Could it be that a witness statement was intended and prepared but that the relevant senior officials refused to sign it? Or that the document contained something the government did not want the court, or the world, to know? Ms Cherry asked Michael Gove, the minister responsible for no-deal planning, about it. He said he had “absolutely no idea”.
Witness statements are formal court documents, and it is a criminal offence to sign one that you know to be incorrect. They are serious documents for serious people, as far apart from the trivial discourse of political sloganeering and promises as one can imagine. Witness statements matter.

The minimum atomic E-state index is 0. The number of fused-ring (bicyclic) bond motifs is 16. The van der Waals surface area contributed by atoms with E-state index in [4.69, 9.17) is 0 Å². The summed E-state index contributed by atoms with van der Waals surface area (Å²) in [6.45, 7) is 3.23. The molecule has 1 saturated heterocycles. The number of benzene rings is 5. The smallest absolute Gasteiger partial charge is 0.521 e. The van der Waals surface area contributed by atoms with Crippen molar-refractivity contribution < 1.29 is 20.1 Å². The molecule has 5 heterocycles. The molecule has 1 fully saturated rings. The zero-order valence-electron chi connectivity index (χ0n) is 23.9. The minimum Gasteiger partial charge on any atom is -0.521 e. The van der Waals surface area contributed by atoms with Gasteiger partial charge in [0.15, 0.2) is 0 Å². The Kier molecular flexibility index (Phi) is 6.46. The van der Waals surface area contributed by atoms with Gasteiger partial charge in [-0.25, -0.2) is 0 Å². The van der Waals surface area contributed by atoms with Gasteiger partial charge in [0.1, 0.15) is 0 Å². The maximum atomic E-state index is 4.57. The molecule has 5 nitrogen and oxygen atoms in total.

The government’s position on prorogation is that the request was made for routine reasons, and not to frustrate parliament. The legal challengers in London say there is evidence that ministers themselves do not quite believe it. But that is the official version.
The government has disclosed some documents which, on their face, show that the prorogation was routine but Ms Cherry and others fear that these do not provide a full account, and that the decision was contained in unofficial communications, such as WhatsApp messages. My own view is that if the government’s disclosed documents were the entire story then a witness statement would not have been a problem.